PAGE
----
How much does a star weigh?

Scientists may soon find out.

Orbiting objects exert a gravitational pull on each other.   This gravitational pull is what gives objects their weights; it’s the reason that you weigh 83% less on Earth’s moon than on Earth, without losing any of your mass.

Scientists are currently using measurements of objects’ gravitational pulls to find new planets around stars.  As a planet orbits around a star, it pulls on the star, making the star appear to wobble.  Looking for the wobble (as you can do in our space investigation”Is there life outside of Earth?“) is how scientists find objects around stars.

David Kipping, an astrophysicist at the Harvard-Smithsonian Center for Astrophysics, realized that by using the same strategy with a planet and its orbiting moon, along with some calculation using Kepler’s Laws of Motion, scientists will be able to determine the mass of distant stars.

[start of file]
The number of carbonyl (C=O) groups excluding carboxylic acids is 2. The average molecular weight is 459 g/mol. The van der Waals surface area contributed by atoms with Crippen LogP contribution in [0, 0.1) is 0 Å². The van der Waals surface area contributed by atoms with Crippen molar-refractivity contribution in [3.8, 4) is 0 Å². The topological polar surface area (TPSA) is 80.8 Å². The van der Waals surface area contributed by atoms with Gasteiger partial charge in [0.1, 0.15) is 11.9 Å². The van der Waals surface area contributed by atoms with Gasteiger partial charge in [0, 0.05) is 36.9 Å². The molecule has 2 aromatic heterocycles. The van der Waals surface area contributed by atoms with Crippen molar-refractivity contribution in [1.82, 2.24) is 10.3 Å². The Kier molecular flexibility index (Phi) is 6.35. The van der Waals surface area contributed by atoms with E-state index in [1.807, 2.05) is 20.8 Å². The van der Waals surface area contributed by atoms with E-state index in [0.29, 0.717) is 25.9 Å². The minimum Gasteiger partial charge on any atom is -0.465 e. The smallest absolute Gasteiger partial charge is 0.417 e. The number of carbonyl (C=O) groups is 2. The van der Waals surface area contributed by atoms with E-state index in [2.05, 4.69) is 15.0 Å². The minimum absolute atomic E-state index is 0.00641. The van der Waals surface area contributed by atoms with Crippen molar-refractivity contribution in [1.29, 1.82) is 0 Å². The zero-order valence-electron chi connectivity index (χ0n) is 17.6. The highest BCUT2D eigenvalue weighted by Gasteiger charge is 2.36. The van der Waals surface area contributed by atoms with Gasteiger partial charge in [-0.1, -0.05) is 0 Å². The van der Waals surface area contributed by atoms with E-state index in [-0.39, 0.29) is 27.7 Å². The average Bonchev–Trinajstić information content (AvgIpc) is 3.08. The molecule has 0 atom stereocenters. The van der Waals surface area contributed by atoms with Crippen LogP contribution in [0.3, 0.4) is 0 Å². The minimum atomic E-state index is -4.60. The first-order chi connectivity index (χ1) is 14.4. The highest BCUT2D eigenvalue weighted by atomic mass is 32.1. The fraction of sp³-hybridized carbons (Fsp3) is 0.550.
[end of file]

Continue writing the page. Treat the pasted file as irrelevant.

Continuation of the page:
In essence, they’re just measuring the wobble effect that all three objects (star, planet, and moon) exert on each other.  All they need to do now is find stars that have planets that have at least one moon.

“When they’re found, we’ll be ready to weigh them,” said Kipping.

2 thoughts on “How much does a star weigh?

  1. This article would be a great side discussion when we do the second activity in the space investigation with our eighth graders

  2. During my Astronomy unit when talking about Stellar Evolution, I often get asked how they know the mass of Stars. This article in Science Daily will be a great reading assignment for them to get a great explanation as to how it is done. Also, when participating in the “Is there life outside Earth?” My students will get a first hand look at the techniques.

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